Title insurance protects an insured against certain clouds on title as set out in the insuring provisions of the policy. However, where a covered title defect is fully resolved by an insurer, the insurer has satisfied its obligations and owes no further duty or compensation to the insured for that issue. The recent case of Golden First Mortgage Corp. v. Alleyne, Index No. 026405/2009 (Sup. Ct. Nassau Co. Apr. 16, 2020) is critical for real estate practitioners to understand the extent of a title company’s obligation under the policy to indemnify an insured.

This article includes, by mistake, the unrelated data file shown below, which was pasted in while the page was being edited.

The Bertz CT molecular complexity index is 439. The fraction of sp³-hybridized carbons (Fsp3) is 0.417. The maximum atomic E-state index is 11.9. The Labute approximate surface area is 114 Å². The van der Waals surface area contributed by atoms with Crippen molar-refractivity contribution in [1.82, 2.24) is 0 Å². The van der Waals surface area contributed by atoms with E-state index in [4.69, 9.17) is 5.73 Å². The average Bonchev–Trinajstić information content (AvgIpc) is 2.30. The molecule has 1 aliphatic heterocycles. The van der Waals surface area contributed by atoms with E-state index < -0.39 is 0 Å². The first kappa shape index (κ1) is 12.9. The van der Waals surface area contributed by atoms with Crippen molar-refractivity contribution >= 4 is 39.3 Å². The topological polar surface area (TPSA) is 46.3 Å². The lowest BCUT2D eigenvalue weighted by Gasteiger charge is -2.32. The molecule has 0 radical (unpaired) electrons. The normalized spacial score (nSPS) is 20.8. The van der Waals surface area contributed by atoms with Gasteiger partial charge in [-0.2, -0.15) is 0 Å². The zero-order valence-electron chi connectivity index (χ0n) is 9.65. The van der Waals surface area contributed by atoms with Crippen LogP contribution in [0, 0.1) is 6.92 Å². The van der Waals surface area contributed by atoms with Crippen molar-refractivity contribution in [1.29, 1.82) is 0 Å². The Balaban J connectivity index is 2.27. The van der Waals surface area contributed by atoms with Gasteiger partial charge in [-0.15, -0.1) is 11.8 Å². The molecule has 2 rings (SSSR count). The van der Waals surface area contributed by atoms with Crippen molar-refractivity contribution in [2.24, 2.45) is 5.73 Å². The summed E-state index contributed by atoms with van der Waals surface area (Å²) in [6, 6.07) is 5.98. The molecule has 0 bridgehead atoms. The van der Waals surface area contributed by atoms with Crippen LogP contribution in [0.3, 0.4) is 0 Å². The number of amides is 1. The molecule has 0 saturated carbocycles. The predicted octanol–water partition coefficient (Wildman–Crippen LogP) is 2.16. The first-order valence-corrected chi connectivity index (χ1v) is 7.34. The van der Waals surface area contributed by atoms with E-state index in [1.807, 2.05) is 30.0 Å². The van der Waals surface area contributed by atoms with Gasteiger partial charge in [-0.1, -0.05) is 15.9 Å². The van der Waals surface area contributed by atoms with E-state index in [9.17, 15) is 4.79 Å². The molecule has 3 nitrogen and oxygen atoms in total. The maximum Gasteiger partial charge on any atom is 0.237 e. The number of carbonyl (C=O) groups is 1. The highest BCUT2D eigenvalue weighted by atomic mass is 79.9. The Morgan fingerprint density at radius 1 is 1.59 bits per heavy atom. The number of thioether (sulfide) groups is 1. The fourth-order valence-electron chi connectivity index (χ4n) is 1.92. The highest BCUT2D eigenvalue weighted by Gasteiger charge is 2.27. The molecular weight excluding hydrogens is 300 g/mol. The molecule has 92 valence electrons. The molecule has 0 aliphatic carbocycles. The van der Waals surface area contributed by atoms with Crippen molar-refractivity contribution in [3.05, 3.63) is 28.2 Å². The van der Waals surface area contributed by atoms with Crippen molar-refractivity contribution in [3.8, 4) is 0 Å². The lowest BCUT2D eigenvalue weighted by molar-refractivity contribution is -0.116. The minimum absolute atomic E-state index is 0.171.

In Golden First Mortgage Corp. v. Alleyne, an owner obtained title to a property and was granted a mortgage on it. For unknown reasons, the deed and mortgage were not recorded. When the lender discovered this fact, it commenced an action seeking an equitable mortgage on the property or, in the alternative, to have the seller execute a replacement deed to be recorded and the borrower (insured owner) execute a replacement mortgage.